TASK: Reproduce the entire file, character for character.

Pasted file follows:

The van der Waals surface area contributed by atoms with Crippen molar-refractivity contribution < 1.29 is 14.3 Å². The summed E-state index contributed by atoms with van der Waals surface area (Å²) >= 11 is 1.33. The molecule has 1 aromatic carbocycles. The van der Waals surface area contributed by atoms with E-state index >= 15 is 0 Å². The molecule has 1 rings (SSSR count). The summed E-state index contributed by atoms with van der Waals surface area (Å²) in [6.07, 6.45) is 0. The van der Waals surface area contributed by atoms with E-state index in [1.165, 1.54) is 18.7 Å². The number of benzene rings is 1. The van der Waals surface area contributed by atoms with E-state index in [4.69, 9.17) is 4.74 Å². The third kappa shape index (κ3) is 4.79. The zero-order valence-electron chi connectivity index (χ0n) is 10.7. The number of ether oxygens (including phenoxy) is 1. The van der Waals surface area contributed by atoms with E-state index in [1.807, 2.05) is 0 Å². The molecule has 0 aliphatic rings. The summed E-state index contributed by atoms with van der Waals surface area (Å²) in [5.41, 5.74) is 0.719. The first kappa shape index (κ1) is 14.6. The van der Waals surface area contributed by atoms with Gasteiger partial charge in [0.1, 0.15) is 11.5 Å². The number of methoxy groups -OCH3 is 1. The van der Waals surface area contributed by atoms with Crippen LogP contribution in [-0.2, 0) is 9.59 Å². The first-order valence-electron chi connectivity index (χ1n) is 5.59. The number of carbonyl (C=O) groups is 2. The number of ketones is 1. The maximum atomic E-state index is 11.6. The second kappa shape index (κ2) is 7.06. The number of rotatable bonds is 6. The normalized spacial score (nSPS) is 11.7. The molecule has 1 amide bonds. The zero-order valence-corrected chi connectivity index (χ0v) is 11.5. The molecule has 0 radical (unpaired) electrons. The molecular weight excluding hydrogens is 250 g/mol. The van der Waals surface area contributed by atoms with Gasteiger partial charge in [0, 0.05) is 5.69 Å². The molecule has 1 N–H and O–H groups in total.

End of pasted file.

The van der Waals surface area contributed by atoms with Crippen molar-refractivity contribution < 1.29 is 14.3 Å². The summed E-state index contributed by atoms with van der Waals surface area (Å²) >= 11 is 1.33. The molecule has 1 aromatic carbocycles. The van der Waals surface area contributed by atoms with E-state index >= 15 is 0 Å². The molecule has 1 rings (SSSR count). The summed E-state index contributed by atoms with van der Waals surface area (Å²) in [6.07, 6.45) is 0. The van der Waals surface area contributed by atoms with E-state index in [1.165, 1.54) is 18.7 Å². The number of benzene rings is 1. The van der Waals surface area contributed by atoms with E-state index in [4.69, 9.17) is 4.74 Å². The third kappa shape index (κ3) is 4.79. The zero-order valence-electron chi connectivity index (χ0n) is 10.7. The number of ether oxygens (including phenoxy) is 1. The van der Waals surface area contributed by atoms with E-state index in [1.807, 2.05) is 0 Å². The molecule has 0 aliphatic rings. The summed E-state index contributed by atoms with van der Waals surface area (Å²) in [5.41, 5.74) is 0.719. The first kappa shape index (κ1) is 14.6. The van der Waals surface area contributed by atoms with Gasteiger partial charge in [0.1, 0.15) is 11.5 Å². The number of methoxy groups -OCH3 is 1. The van der Waals surface area contributed by atoms with Crippen LogP contribution in [-0.2, 0) is 9.59 Å². The first-order valence-electron chi connectivity index (χ1n) is 5.59. The number of carbonyl (C=O) groups is 2. The number of ketones is 1. The maximum atomic E-state index is 11.6. The second kappa shape index (κ2) is 7.06. The number of rotatable bonds is 6. The normalized spacial score (nSPS) is 11.7. The molecule has 1 amide bonds. The zero-order valence-corrected chi connectivity index (χ0v) is 11.5. The molecule has 0 radical (unpaired) electrons. The molecular weight excluding hydrogens is 250 g/mol. The van der Waals surface area contributed by atoms with Gasteiger partial charge in [0, 0.05) is 5.69 Å². The molecule has 1 N–H and O–H groups in total.